Beaver Island, Falkland Islands

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Beaver Island

Isla San Rafael
Beaver Island - Falkland Islands.jpg
Falkland Islands - Beaver Island.PNG
Coordinates: 51°50′20″S 61°16′40″W / 51.83889°S 61.27778°W / -51.83889; -61.27778Coordinates: 51°50′20″S 61°16′40″W / 51.83889°S 61.27778°W / -51.83889; -61.27778
CountryFalkland Islands
Named forEnglish: from Beaver, a whaling ship
 • Total48.56 km2 (18.75 sq mi)
Time zoneUTC−3 (FKST)
If shown, area and population ranks are for all islands and all inhabited islands in the Falklands respectively.

Beaver Island (Spanish: Isla San Rafael) is one of the Beaver Island group of Falkland Islands. It lies west of Weddell Island and south of New Island and has an area of 4,856 hectares (12,000 acres).

Other islands in the group include Staats Island, with an area of 500 hectares (1,200 acres); Tea Island, which covers 310 hectares (770 acres); Governor Island, which covers 220 hectares (540 acres); Split Island, with an area of 70 hectares (170 acres) and a few smaller islands. Though the smaller islands in the group are low-lying, the larger islands are very hilly, with many peaks of more than 150 metres (490 ft) and some more than 200 metres (660 ft). The highest elevation in the Beaver Island Group is 234 metres (768 ft).[1]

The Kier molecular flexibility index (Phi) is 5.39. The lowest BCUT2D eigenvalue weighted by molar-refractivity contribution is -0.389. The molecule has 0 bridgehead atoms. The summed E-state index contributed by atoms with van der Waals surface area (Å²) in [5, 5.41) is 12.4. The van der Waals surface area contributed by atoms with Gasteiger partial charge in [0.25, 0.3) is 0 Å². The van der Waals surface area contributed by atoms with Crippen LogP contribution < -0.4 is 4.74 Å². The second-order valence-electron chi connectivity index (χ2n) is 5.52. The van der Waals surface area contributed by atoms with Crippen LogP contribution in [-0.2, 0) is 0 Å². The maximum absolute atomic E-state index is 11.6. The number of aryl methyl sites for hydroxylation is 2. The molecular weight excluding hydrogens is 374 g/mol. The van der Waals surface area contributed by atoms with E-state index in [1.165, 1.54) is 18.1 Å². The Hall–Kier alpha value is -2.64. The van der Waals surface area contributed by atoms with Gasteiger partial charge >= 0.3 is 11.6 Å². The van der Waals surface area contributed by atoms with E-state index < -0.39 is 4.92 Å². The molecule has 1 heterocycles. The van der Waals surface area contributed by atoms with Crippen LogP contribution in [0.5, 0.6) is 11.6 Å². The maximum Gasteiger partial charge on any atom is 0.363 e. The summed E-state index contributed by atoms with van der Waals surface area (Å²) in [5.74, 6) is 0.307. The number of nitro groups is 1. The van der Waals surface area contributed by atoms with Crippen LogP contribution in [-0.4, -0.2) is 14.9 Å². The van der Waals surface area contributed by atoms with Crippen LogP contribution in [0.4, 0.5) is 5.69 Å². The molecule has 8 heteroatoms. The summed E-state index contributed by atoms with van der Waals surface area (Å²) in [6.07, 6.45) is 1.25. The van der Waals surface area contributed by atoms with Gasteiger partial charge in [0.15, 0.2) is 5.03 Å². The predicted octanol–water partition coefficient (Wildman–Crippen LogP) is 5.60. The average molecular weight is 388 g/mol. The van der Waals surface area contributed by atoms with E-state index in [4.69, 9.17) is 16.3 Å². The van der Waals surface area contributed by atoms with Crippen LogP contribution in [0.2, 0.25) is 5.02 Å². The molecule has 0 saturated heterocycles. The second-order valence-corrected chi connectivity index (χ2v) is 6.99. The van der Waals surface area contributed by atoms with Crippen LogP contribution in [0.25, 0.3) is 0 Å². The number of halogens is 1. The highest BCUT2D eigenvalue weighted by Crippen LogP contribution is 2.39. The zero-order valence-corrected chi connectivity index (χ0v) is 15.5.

History and population[edit]

Beaver Island was named after the whaling vessel "Beaver" which was recorded as being the first whaling ship to double Cape Horn.

Beaver Settlement lies on the island, with an airstrip nearby. It is owned by Sally and Jerome Poncet.


Wildlife on the island includes gentoo penguins, South American gray foxes (introduced, not to be confused with the Falkland Islands wolf), peregrine falcons, crested and striated caracaras, guanacos, fur seals, and many seabirds. Beds of kelp can be found offshore.

The Beaver Island Group has been identified by BirdLife International as an Important Bird Area. At least 40 species have been recorded, with 34 known to breed there. Species for which the group is an important breeding site include Falkland steamer ducks (245 pairs), gentoo penguins (2850 pairs), Magellanic penguins (2000 pairs), and southern giant petrels (300 pairs).[1]


  • Stonehouse, B (ed.) Encyclopedia of Antarctica and the Southern Oceans (2002, ISBN 0-471-98665-8)

External links[edit]